Iraqi Prime Minister Haider al-Abadi on Monday announced “the end, failure, and collapse of the terrorist state of falsehood and terrorism” with victory in Mosul over the Islamic State (IS) amid jubilant scenes.
However, the symbolic ousting of IS from a city they have occupied for over three years may paper over the cracks, but the deep underlying socio-political crisis that contributed to the rise of IS remains largely unresolved.
IS was only defeated after the sacrifice of thousands of forces, a constant barrage of coalition air strikes since 2014, deaths of countless civilians, over a million displaced persons, untold human suffering and, not least, the destruction of much of the historic city.
When the euphoria of victory dies down, the price of success and the immense task that remains on the political, social, and security front will quickly dent short-term joy.
Victory celebrations in Mosul should not mask the political soul-searching required in Baghdad.
Why was IS able to swiftly sweep into a major city protected by thousands of well-armed Iraq forces? Moreover, is the sectarian climate that facilitated IS’ rise to power dealt with?
Long before IS, Mosul and other Sunni-dominated governorates in Iraq were hotbeds for al-Qaeda and other Sunni insurgent groups.
Several of these insurgent groups, and key Sunni tribes, entered into a marriage of convenience with IS.
There may not have been a common endorsement of IS ideology or their rule of law, but their hatred of Shia monopoly of power and Iranian meddling was stronger.
Now, the disfranchised Sunnis remain the key to the future security and stability of Mosul and their areas, but only if they can be enticed into the political and national fold.
Many of the same problems that blighted the sectarian landscape remain rife today. However, it remains unclear if Baghdad is ready to devolve powers to Sunnis.
Furthermore, much of the corruption and deep mistrust that has led to mass protests in the past against the Iraqi government remain.
If Baghdad had a difficult job in enticing the Sunnis before IS, then the roadmap for stability has become even more complicated.
According to the United Nations (UN), in the Old City alone, fighting resulted in the damage of over 5,000 buildings, with 490 destroyed.
Additionally, the UN believes over a billion dollars is required to reinstate basic services.
The sheer destruction of the city and the great suffering of millions of people will leave a deep scar that will be difficult to heal.
The aftermath of IS rule leaves behind not just mass destruction, but new political realities.
The borders between Kurdistan and Iraq have altered significantly, Iranian influence has only deepened, and Sunnis may well seize the opportunity for greater autonomy from Baghdad.
For the sake of long-term stability, Baghdad must make several key concessions, but doubts remain if it has a true post-IS stabilization and reconciliation plan, let alone the means to implement it.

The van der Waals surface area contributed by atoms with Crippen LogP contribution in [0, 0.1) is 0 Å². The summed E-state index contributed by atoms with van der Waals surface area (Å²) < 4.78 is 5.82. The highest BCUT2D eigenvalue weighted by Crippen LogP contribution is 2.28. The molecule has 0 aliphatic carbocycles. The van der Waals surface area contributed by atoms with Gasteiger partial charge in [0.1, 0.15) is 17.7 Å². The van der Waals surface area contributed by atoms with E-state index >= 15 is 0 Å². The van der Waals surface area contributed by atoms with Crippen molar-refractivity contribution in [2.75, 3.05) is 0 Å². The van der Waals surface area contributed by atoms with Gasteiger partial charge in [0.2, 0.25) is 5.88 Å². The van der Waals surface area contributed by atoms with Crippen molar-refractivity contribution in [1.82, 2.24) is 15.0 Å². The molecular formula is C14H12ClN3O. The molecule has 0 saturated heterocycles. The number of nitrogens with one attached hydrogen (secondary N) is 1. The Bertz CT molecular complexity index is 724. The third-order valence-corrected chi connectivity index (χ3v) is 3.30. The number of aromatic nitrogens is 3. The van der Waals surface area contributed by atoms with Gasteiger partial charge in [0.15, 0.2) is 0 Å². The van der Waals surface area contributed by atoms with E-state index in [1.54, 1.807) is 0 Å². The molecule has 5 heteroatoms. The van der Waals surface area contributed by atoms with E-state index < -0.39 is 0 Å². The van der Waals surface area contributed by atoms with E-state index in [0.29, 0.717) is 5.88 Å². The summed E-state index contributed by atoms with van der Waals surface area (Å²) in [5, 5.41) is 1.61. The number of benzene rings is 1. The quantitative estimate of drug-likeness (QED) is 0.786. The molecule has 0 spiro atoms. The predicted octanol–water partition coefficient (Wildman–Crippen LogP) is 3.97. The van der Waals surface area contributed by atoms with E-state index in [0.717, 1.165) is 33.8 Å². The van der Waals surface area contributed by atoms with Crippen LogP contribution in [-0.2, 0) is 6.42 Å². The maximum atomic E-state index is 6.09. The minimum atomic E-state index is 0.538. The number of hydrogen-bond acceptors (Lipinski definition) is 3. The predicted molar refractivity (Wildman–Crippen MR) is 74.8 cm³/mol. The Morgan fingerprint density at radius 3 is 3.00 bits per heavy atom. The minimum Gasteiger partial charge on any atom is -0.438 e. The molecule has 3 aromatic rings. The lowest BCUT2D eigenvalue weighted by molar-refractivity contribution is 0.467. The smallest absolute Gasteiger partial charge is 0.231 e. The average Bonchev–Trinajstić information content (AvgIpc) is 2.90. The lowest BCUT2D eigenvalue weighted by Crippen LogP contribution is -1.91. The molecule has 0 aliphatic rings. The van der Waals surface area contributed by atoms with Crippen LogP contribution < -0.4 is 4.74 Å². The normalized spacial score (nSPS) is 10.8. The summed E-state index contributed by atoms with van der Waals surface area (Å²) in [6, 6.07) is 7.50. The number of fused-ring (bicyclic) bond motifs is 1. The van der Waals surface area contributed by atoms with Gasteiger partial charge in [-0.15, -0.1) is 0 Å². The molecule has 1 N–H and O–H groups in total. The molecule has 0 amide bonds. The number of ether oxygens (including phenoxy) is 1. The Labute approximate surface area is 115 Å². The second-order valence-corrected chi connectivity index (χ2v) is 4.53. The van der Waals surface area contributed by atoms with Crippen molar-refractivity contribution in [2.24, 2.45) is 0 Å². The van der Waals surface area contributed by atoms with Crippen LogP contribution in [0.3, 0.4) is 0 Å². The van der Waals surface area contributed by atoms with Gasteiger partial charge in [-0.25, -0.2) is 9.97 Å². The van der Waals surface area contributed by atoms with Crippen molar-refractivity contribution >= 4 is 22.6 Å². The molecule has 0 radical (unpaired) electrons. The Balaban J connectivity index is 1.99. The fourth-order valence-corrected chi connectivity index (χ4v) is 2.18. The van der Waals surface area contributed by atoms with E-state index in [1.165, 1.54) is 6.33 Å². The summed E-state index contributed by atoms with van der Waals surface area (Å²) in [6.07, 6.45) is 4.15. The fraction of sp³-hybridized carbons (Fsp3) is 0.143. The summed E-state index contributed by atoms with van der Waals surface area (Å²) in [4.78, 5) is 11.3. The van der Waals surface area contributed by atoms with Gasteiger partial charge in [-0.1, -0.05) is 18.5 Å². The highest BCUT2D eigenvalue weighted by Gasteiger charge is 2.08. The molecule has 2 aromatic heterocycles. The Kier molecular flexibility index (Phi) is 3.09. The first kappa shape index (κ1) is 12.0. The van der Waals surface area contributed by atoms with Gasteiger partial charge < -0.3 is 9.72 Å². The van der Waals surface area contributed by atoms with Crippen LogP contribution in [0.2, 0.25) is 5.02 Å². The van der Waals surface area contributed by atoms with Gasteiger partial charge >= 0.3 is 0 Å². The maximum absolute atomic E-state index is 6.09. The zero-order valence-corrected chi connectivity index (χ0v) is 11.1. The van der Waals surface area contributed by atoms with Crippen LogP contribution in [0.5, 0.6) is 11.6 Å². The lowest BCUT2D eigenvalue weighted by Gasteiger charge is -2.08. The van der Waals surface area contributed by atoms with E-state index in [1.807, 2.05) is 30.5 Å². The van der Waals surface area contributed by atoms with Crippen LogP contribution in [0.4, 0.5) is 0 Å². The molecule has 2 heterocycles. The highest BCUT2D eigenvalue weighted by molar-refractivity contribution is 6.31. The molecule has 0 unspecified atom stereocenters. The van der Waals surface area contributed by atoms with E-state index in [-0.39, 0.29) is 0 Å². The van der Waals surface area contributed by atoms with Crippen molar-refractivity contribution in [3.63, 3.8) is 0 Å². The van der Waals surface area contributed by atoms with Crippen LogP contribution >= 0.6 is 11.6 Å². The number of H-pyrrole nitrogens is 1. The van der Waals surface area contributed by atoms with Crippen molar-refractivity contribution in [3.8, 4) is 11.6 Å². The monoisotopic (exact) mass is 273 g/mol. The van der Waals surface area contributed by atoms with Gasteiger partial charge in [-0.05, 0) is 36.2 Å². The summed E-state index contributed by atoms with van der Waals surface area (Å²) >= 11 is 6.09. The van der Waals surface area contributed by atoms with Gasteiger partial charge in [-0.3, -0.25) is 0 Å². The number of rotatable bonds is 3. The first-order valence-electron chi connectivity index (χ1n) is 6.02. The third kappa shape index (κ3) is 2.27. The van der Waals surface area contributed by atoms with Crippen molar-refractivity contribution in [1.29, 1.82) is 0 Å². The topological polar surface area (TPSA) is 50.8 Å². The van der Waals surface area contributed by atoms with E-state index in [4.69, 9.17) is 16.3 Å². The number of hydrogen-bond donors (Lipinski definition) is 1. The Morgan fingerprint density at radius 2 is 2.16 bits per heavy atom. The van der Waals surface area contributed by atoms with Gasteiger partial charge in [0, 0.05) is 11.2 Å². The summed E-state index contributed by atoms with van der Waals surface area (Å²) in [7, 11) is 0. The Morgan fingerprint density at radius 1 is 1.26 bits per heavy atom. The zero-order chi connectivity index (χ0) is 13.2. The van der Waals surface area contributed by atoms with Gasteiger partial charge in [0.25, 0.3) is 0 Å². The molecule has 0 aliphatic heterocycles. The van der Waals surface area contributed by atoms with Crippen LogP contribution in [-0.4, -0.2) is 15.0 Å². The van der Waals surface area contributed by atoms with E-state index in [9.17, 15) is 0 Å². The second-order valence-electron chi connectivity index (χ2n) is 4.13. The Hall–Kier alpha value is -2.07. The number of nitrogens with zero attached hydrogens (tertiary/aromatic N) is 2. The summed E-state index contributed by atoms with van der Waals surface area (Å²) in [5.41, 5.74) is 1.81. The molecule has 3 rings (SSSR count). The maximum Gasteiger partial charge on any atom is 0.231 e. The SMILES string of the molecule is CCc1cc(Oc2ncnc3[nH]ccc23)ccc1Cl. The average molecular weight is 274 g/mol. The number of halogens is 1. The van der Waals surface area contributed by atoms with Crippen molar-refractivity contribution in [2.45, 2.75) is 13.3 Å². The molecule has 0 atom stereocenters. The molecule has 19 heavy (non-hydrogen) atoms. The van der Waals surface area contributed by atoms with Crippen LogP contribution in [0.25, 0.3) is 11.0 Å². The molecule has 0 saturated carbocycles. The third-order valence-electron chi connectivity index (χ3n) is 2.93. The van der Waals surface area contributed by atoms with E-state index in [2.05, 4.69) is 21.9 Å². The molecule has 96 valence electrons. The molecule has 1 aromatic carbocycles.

Atheel al-Nujaifi, the governor of Nineveh when Mosul was captured in 2014, ominously stated: “We are back to where we were before Mosul fell, (because) there is an idea among the hardline Shia leadership to keep the liberated areas as loose areas, with no (local) political leadership, or security organizations, so they can control them.”
Kurdistan Region President Masoud Barzani, while emphasizing victory in Mosul does not equate to a return of stability in Iraq, stated, “I have a big concern about the future of the area. I hope I will be wrong.”
The local composition of future security forces will be vital in achieving any semblance of peace.
The gains against IS can be attributed to Iranian-backed Popular Mobilization Forces (Hashd al-Shaabi) as much as the Iraqi forces.
Reliance on militias sows seeds of further discord and conflict, especially without a strong Sunni military hand in their areas.
The Sahwa or Sunni Awakening Councils showed in 2008, as al-Qaeda was finally driven out of Sunni heartlands, a strong local Sunni force is vital.
However, Baghdad was constantly weary of empowering Sahwa forces, and the hesitancy to include them as part of state forces ultimately backfired.
The US-led coalition should not continuously support, train, and fund Iraqi forces, as it has done since 2003, without key prerequisites met by Baghdad.
Without the great support from the coalition, victory against IS would not be possible.
Likewise, the reconstruction of the battered cities will not be possible without significant international aid.
However, this aid should be provided under the provision of an all-encompassing plan from Baghdad.
As the old saying goes: Prevention is a better cure. Iraqis, along with international powers, can ill afford not to learn great lessons from the bitter fight against IS.
Either way, no matter what happens in the post-IS era, Iraq or its ethnosectarian mosaic will never be the same.
First Published: Kurdistan 24